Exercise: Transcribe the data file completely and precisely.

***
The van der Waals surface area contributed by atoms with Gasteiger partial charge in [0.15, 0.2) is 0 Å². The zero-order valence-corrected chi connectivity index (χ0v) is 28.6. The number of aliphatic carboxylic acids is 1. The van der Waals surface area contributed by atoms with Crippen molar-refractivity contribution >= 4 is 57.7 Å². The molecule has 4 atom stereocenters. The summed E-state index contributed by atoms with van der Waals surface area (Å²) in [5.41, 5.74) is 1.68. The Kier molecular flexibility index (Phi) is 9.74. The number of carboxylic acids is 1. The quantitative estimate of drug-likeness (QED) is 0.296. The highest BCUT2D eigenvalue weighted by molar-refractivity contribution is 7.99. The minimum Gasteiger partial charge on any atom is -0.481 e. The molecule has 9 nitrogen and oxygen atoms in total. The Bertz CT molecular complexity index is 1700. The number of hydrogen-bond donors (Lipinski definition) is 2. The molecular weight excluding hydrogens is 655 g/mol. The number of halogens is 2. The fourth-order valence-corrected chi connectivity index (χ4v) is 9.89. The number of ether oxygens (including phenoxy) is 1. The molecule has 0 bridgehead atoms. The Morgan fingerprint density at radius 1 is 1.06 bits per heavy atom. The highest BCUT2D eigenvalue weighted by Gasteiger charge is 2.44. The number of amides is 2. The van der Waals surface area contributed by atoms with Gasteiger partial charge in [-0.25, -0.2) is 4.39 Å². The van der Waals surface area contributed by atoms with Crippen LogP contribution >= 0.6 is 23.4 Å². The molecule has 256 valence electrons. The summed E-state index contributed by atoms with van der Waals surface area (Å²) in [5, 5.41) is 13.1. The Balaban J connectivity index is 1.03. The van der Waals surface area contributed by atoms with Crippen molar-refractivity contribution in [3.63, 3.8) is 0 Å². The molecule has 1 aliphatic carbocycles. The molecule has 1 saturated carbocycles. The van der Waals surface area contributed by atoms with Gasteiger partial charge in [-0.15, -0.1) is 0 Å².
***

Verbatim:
The van der Waals surface area contributed by atoms with Gasteiger partial charge in [0.15, 0.2) is 0 Å². The zero-order valence-corrected chi connectivity index (χ0v) is 28.6. The number of aliphatic carboxylic acids is 1. The van der Waals surface area contributed by atoms with Crippen molar-refractivity contribution >= 4 is 57.7 Å². The molecule has 4 atom stereocenters. The summed E-state index contributed by atoms with van der Waals surface area (Å²) in [5.41, 5.74) is 1.68. The Kier molecular flexibility index (Phi) is 9.74. The number of carboxylic acids is 1. The quantitative estimate of drug-likeness (QED) is 0.296. The highest BCUT2D eigenvalue weighted by molar-refractivity contribution is 7.99. The minimum Gasteiger partial charge on any atom is -0.481 e. The molecule has 9 nitrogen and oxygen atoms in total. The Bertz CT molecular complexity index is 1700. The number of hydrogen-bond donors (Lipinski definition) is 2. The molecular weight excluding hydrogens is 655 g/mol. The number of halogens is 2. The fourth-order valence-corrected chi connectivity index (χ4v) is 9.89. The number of ether oxygens (including phenoxy) is 1. The molecule has 0 bridgehead atoms. The Morgan fingerprint density at radius 1 is 1.06 bits per heavy atom. The highest BCUT2D eigenvalue weighted by Gasteiger charge is 2.44. The number of amides is 2. The van der Waals surface area contributed by atoms with Gasteiger partial charge in [-0.25, -0.2) is 4.39 Å². The van der Waals surface area contributed by atoms with Crippen LogP contribution >= 0.6 is 23.4 Å². The molecule has 256 valence electrons. The summed E-state index contributed by atoms with van der Waals surface area (Å²) in [5, 5.41) is 13.1. The Balaban J connectivity index is 1.03. The van der Waals surface area contributed by atoms with Crippen molar-refractivity contribution in [3.63, 3.8) is 0 Å². The molecule has 1 aliphatic carbocycles. The molecule has 1 saturated carbocycles. The van der Waals surface area contributed by atoms with Gasteiger partial charge in [-0.15, -0.1) is 0 Å².